A real ticking time bomb

A real time bomb


Authorities unconditionally released a young man fascinated by weapons from Drummondville, against the advice of his psychiatrist, who felt he still needed follow-up. And the worst happened.

Dr. Maryse Turcotte had suggested to the Commission for the Review of Mental Disorders (CETM) to keep an eye on her patient, believing that Jean-Luc Ferland still represented “a certain risk to public safety”, in the summer of 2018 .

But the CETM still decided to close the file, and the 30-year-old began to become disorganized. 

During the two years that followed, the one who is struggling with chronic schizophrenia missed several appointments with his psychiatrist and stopped taking his medication.

After living with his father and then in a supervised apartment, Ferland moved in with his mother , July 20, 2020.

Deeming the situation “extremely precarious”, Dr. Turcotte asked to see her patient the following week, citing “chronic and unpredictable dangerousness”. 

But Jean-Luc Ferland committed the irreparable act a few days later. On July 26, he dealt dozens of gladius sword blows to his mother, Suzanne Desjardins, during an altercation.

Suzanne Desjardins was killed on July 28 in her house on rue Pinard in Drummondville.

The young man then hid the lady's body in the basement, before burning her personal effects. 

Just a few hours earlier, the mother of the family had went to the police station to ask for help to have her son hospitalized.

Weapons ban

The victim was concerned, because Ferland was practicing throwing knives on a wooden board, dressed as a soldier. He had several bladed weapons in his possession, although he was forbidden to have any, by order of the court. 

Not receiving the expected response, Ms. Desjardins returned home, where she met a sad fate. Her body was not discovered until the following day, after a call from her husband worried that she had not heard from her.

“The evidence reveals that the police intervened within the limits of the powers provided by law allowing them to bring a person against their will to the hospital in order to undergo a psychiatric examination,” reads a press release published at the end of the investigation by the Bureau of Independent Investigations.

Avoidable tragedy?

Could this tragedy nevertheless have been avoided? One thing is certain, Jean-Luc Ferland's behavioral problems did not date from yesterday.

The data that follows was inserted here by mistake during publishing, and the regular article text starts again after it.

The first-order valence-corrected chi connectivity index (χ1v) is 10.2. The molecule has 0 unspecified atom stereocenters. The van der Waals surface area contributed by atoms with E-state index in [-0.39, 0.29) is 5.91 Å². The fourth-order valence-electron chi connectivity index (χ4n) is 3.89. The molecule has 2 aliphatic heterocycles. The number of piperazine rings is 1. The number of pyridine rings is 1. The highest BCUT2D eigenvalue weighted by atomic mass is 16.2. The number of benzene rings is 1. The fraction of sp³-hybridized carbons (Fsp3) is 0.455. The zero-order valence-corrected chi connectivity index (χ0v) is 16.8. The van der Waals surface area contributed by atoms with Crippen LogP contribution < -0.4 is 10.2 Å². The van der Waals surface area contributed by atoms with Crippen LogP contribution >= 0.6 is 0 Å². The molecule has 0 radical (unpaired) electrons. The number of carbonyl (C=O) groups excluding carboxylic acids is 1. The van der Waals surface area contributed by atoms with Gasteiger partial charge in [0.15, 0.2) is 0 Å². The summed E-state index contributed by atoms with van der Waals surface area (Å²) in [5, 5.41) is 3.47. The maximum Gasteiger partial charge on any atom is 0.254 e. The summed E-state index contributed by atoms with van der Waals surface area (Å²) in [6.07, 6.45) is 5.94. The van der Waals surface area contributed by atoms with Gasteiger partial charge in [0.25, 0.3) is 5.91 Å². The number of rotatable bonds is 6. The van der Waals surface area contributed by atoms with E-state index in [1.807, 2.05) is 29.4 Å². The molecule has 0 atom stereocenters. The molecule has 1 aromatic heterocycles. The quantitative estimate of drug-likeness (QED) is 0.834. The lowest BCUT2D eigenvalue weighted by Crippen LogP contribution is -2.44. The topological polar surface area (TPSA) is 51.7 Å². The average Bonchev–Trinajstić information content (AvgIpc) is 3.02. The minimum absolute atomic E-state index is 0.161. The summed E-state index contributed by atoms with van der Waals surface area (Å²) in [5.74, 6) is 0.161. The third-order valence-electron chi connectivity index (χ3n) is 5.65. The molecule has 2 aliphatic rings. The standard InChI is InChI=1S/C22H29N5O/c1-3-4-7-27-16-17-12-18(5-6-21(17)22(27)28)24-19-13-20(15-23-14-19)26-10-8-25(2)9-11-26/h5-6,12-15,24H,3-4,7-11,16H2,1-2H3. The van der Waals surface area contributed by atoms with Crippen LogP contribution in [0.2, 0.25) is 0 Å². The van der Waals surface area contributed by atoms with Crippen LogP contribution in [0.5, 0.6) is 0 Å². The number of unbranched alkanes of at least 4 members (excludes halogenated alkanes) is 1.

He made his first acts of violence when he was just a child, threatening a another schoolboy with scissors.

“He was violent and unpredictable when I was young, enough that I slept with a piece of furniture in front of my door. I had a knife under my bed to defend myself if he attacked me, because he had already propped me up against the wall with a knife to my throat twice,” said his sister, Vanessa Ferland. , in court.

Struggling with learning difficulties, bullying and drug use, he left school at age 15. At 17, he made his first stay in psychiatry.

A few years later, he physically attacked his father. Between 2014 and 2017, Ferland had to appear before the court on several occasions, in particular for possession of a weapon for a dangerous purpose and death threats. “In the past, he had strict supervision in the community and that failed,” resident psychiatrist Samuel Gauthier summed up in May to judge Mario Longpré.

Called to give his opinion on the dangerousness of Jean-Luc Ferland, the doctor recommended that he be declared a high-risk accused, which entails strict detention until a magistrate decides otherwise.

“I am peaceful”

“I don't recognize myself in this. I am a peaceful person. I don't want to hurt others, I want to do good around me, ”said the killer. A statement that convinced neither the Crown nor Judge Longpré. 

“If he leaves Pinel, Mr. would like to have weapons to protect himself. He is more than dangerous for the public,” pleaded Me Kevin Mailhot.

“This is not the first time that the accused has used bladed weapons during mental disorganization. The Tribunal is convinced that there is a real risk of serious harm,” concluded the magistrate, ordering the strict detention of Ferland.

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